; inhibition of Cdk9 in vivo reduced the apparent stoichiometry of Rpb1 phosphorylation but did not cause selective loss of either Ser5 or Ser2 signals 
. Cdk9 also phosphorylates the CTD of S. pombe
mutations that prevent this phosphorylation cause slow growth, defects in transcript elongation and, when combined with partial truncations of the Rpb1 CTD, synthetic lethality 
. Genetic epistasis suggests, moreover, that the Spt5 CTD contains an exclusive, albeit nonessential, target of Cdk9 in vivo 
. The potential roles of CDKs and their substrates in regulating histone modifications in fission yeast have not been explored.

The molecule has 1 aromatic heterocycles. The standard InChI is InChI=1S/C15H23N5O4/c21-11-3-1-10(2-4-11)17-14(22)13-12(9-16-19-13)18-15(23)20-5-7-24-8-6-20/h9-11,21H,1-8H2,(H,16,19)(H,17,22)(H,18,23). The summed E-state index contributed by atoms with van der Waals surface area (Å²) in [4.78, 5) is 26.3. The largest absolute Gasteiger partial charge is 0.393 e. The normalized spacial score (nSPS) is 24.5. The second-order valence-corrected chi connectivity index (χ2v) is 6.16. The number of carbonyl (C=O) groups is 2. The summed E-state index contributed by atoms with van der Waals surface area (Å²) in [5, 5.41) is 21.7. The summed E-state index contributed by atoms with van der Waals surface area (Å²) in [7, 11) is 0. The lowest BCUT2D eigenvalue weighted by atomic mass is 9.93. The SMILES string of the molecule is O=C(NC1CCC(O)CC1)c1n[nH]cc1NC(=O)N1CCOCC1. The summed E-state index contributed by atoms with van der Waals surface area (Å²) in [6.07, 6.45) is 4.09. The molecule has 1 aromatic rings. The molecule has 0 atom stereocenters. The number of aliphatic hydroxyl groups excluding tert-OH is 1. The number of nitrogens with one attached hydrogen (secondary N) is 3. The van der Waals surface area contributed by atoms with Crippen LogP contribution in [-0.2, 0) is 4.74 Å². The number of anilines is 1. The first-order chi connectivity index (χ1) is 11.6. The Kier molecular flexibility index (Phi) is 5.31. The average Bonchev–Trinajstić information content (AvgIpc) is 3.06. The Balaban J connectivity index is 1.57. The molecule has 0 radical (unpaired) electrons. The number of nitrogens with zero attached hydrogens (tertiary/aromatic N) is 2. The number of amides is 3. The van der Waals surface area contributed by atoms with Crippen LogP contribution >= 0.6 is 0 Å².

Here we uncover a mutual dependence of H2Bub1 and P-TEFb function in S. pombe: mutations that impair phosphorylation of Spt5 by Cdk9 diminish levels of H2Bub1 and, reciprocally, mutants unable to generate H2Bub1 have reductions in chromatin-associated Cdk9 and phosphorylated Spt5. Ablation of the preferred phosphoacceptor site in Spt5 combined with deletion of set1+ phenocopies morphological defects of htb1-K119R mutants, suggesting that Cdk9 and Set1 govern separate, partially redundant pathways downstream of H2Bub1. Despite the dependencies between H2Bub1 and Spt5 phosphorylation, mutations that impair Cdk9 function suppress abnormal cell morphologies and reverse an RNAPII distribution defect, both due to loss of H2Bub1. Conversely, growth of htb1-K119R cells is resistant to selective Cdk9 inhibition, relative to that of htb1+ cells. Taken together, biochemical and genetic results suggest that P-TEFb and H2Bub1 oppose one another to regulate RNAPII elongation, but that proper balance between the two is ensured via a positive feedback loop, in which phosphorylation by Cdk9 stimulates H2Bub1 and vice versa.